This 1929 Duesenberg Model J Clear Vision Sedan has coachwork courtesy of Murphy, Inc., of Pasadena California. It was outfitted with a 420 cubic-inch eight-cylinder engine capable of producing nearly 270 horsepower. Power was sent to the rear wheels through a three-speed manual transmission while vacuum-assisted four-wheel hydraulic drum brakes provided ample stopping power.
The Model J was an exquisite car with a price tag that matched. The rolling chassis would set the buyer back nearly $9000 and a completed versions approaching $20,000. Though this may not seem like a lot in modern times, in 1928 the average car cost $500. In other words, the rolling chassis alone was about 17 times more expense than the typical car.
Each Model J was made specifically for its customers. Murphy bodied many of the Model J's including this one. The 'clear vision' term derived its name from its slim windshield pillars. This not only gave the driver better visibility and eliminated blind spots, it gave the car a sporty appeal.
This car was offered for sale at the 2006 RM Auctions in Amelia Island and later brought to the 2009 Gooding & Company in Scottsdale, Arizona. At Gooding, the car was estimated to sell for $900,000 - $1,300,000.
On September 1st of 1929, a Clear Vision Sedan was delivered to law partners Arnold Lackersby and Noyes Avery of Grand Rapids, Michigan. The next owner, as recorded by the 1982 ACD Certification, was Dr. Woods who purchased the car in 1931 from Duesenberg's Michigan Avenue Showroom in Chicago.
The cars next caretaker may have been R.S. Pruitt of Chicago, Duesenberg's vice president. It was traded in 1935 to the Chicago Factory Branch where he took possession of J297. The car then went through four Illinois owners before being sold in 1953 to Dudley Waters of Grand Rapids, Michigan. Mr. Waters sold the Clear Vision to Dr. Sidney N. Buka of Denver, Colorado. It was retained by Mr. Buka until around 1982, at which time it came into the possession of Paul Lapidus, a resident of New York City. It later returned to Indiana where it joined the collection of Joe Folladori. He kept it until June of 1991, at which time the car joined the Imperial Palace Collection in Las Vegas.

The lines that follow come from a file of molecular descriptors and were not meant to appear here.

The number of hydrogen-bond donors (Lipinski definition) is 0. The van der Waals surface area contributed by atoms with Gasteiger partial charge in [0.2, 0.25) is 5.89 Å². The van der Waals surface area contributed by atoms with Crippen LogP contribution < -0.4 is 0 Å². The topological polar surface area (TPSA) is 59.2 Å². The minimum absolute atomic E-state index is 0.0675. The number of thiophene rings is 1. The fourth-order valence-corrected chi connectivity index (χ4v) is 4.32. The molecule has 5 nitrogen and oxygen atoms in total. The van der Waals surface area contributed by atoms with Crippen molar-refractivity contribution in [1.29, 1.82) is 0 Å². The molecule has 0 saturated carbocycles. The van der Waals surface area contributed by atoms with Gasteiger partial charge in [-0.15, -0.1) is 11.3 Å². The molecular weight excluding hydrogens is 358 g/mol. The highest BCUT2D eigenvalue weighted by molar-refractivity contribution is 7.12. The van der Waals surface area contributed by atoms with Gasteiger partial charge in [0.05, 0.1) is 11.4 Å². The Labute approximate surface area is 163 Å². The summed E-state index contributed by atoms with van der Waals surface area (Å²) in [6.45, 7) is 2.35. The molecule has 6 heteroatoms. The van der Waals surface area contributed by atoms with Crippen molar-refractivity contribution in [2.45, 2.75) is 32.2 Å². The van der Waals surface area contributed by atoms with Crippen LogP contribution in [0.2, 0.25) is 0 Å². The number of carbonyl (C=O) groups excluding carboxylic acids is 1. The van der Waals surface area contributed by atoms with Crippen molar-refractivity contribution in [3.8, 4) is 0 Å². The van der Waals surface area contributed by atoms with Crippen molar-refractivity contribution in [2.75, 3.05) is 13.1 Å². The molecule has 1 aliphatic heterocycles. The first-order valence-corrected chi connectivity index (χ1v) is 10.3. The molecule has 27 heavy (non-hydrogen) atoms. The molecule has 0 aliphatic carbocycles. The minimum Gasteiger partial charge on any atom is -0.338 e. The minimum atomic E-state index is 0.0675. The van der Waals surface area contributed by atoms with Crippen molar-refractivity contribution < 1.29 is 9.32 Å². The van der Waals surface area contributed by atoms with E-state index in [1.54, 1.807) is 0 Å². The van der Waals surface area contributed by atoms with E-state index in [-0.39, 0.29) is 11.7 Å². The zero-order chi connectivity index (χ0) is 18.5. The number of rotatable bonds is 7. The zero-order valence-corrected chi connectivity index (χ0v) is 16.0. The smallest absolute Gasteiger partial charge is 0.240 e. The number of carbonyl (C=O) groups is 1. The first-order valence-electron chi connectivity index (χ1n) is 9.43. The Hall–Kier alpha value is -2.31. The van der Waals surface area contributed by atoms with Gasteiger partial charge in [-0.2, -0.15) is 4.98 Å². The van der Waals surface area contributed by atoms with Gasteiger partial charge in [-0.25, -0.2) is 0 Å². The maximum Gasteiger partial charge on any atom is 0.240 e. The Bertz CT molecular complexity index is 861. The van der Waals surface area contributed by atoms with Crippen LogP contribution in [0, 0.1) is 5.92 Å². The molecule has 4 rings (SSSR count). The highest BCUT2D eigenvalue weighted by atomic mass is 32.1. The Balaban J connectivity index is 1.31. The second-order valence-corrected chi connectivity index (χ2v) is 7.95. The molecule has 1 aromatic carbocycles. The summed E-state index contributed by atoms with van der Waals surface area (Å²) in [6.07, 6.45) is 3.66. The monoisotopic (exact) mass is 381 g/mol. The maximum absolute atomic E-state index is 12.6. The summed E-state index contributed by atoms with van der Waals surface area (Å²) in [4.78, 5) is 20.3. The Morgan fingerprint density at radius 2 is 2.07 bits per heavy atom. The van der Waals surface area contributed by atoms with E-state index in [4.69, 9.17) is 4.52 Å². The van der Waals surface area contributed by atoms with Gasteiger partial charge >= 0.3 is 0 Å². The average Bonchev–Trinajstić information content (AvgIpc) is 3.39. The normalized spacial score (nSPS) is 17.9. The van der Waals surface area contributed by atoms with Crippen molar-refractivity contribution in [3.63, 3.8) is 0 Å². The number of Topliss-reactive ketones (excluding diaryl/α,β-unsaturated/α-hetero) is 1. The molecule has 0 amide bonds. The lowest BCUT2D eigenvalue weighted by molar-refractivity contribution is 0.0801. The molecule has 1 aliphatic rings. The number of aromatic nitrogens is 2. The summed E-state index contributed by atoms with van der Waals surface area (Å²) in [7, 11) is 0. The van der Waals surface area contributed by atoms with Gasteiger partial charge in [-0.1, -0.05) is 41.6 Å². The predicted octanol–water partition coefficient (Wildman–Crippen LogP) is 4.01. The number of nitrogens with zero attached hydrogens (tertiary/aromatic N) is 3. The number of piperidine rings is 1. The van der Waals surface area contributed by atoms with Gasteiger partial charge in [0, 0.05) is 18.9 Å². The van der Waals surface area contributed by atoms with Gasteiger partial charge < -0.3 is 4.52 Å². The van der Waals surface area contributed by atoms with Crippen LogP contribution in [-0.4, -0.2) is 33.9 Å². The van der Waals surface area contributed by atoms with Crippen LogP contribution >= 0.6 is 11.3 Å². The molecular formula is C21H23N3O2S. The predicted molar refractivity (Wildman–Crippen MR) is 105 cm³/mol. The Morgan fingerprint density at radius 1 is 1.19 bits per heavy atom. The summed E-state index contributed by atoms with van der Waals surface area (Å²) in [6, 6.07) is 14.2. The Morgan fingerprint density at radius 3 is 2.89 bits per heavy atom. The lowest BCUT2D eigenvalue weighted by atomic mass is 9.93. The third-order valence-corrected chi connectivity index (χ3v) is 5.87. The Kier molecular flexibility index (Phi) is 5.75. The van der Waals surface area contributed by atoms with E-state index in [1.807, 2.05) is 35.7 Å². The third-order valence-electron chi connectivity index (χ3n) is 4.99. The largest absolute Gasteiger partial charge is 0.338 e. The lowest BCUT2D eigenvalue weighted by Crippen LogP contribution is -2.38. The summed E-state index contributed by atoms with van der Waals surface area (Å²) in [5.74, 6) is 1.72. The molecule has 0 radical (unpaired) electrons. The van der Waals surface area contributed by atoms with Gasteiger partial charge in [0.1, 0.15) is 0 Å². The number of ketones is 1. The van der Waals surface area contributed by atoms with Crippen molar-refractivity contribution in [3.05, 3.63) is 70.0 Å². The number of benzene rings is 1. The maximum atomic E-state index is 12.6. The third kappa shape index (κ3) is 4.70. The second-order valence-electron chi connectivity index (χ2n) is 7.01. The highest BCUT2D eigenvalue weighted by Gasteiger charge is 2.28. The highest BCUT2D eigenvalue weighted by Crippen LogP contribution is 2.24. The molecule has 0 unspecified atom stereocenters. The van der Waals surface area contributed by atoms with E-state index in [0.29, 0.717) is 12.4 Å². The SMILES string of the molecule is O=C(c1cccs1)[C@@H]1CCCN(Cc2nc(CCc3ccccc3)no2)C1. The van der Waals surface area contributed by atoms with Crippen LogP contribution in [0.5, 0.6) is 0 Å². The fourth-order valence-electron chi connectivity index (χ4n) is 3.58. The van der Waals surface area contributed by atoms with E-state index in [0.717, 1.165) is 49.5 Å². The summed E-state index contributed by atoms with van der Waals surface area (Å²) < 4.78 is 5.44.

While in the Imperial Palace Collection, the car was treated to a restoration. Upon completion, it was featured by Bob McEwan in Olds Car Weekly. In 1999, the car was purchased by Dean Kruse as part of a major deal including numerous other cars. Shortly thereafter, it was purchased by a renowned classic car collector. It was sold in 2006 to its current owner.
In 2009, the car was purchased at the Gooding & Company Auction for the sum of $836,000 including buyer's premium.
In 2011, the car returned to auction, this time in Scottsdale, Arizona presented by RM Auction. The car was estimated to sell for $600,000 - $800,000. As bidding came to a close, the car had been sold for the sum of $742,500 including buyer's premium.Also photographed at :